Economists and voters want the Fed to stop raising rates before it tanks the economy: poll
Survey data released Monday shows that a majority of U.S. voters want the Federal Reserve to stop raising interest rates before it plunges the economy into recession, a position that aligns with the view of many economists and lawmakers who fear the central bank is on the verge of needlessly throwing millions out of work.
Conducted by Lake Research Partners and published by the Groundwork Collaborative, the new poll found that 56% of U.S. voters believe the Fed should bring its rate hikes to a halt as top central bankers indicate that more increases are coming in the near future—even though rates are already at their highest level in 15 years.
"Our new poll makes it clear that people across the country want the Federal Reserve to stop raising interest rates before it pushes us toward a devastating and completely avoidable recession," said Rakeen Mabud, chief economist at the Groundwork Collaborative.
"People understand that pushing millions of workers out of a job is a terrible way to address inflation and will do nothing to address root causes of inflation like supply-chain interruptions, the war in Ukraine, and big corporations manipulating the market to increase profits," Mabud added. "And they want a Federal Reserve that prioritizes workers and families, not Wall Street and Big Business."
The survey, which reached 1,240 registered voters nationwide, found that just 14% believe the Fed is on the side of "average Americans." Nearly 40% said they feel the central bank serves the interests of big businesses or banks.
"Voters believe overwhelmingly that the Federal Reserve is on the side of Big Business, banks, and Wall Street," Celinda Lake, the president and founder of Lake Research Partners, said during a press call Monday.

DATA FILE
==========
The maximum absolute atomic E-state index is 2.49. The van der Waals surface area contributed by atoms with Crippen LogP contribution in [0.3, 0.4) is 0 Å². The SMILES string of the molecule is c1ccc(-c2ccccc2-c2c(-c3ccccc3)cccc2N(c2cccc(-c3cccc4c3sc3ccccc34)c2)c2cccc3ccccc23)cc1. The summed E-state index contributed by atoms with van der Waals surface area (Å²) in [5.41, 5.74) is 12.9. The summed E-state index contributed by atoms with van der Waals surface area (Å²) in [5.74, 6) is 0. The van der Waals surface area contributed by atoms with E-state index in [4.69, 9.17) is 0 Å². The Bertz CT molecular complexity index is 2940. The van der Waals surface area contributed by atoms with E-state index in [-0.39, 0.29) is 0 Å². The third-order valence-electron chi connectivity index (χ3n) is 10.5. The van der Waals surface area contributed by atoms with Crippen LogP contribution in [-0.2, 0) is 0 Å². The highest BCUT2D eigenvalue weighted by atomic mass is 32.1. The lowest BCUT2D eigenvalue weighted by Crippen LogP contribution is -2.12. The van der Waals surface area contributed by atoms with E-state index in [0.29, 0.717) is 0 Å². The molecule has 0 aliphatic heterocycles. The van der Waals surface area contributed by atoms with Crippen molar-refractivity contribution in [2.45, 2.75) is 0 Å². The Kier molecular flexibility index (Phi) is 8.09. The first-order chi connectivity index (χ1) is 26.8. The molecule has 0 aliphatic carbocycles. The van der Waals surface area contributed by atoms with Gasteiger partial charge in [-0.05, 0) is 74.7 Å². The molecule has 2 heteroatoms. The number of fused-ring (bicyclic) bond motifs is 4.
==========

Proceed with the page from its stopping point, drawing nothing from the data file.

\u201c\ud83d\udea8 NEW POLL: Voters believe the @federalreserve is on the side of big business (38%), banks (38%), and Wall Street (30%). \n\nLess than 1 in 5 across partisan lines think the Fed is on the side of average Americans.\n\nFull memo here: https://t.co/65jSnYGFuU\u201d— Groundwork Collaborative (@Groundwork Collaborative) 1678117489
The findings were released a day ahead of Federal Reserve Chair Jerome Powell's scheduled appearance before the Senate Banking, Housing, and Urban Affairs Committee, where he will likely face sharp questioning from central bank policy critics such as Sens. Sherrod Brown (D-Ohio) and Elizabeth Warren(D-Mass.).
On Wednesday, Powell is set to testify before the House Financial Services Committee.
The Fed is widely expected to raise interest rates again during its policy meeting later this month, even with inflation easing and despite mounting calls for a pause as previous increases—which are taking a toll on wage growth and the housing market—work their way through the economy.
Powell and other central bankers have repeatedly claimed that the U.S. labor market—which has thus far remained strong in the face of the Fed's rate increases—is running too hot and must be weakened in order to curtail inflation, sparking accusations that the Fed is prioritizing just one side of its dual mandate and "trying to engineer a recession."
The latest U.S. job figures are set to be released on Friday.
Critics have said the Fed's chosen policy approach—aggressive attempts to curb demand—is misguided and will do little to tackle the primary drivers of inflation, including corporate concentration and profit-seeking price increases.
During Monday's press call, economist J.W. Mason argued that "it's absolutely possible for inflation to drop without much job destruction."
"Over the past few months, we've seen a substantial fall in inflation without significant job destruction," said Mason. "You can have disinflation without falling wages and without unemployment. The question is: Are higher interest rates really a tool that can deliver that? I think the answer is no."
The new polling shows that an overwhelming majority of U.S. voters—77%—believe that "we should be focusing on the legislative tools Congress can use to fight inflation instead of simply relying on the Federal Reserve to raise interest rates."
While the survey doesn't mention specific legislative fixes, campaigners and experts have floated a range of proposals over the past year, from a crackdown on Big Oil profiteering to targeted price controls.Pointing to the public earnings calls of major corporations, Mabud noted Monday that "you don't actually have to look too hard to hear the CEOs being pretty crystal clear that they're jacking up their profit margins by raising prices on consumers."
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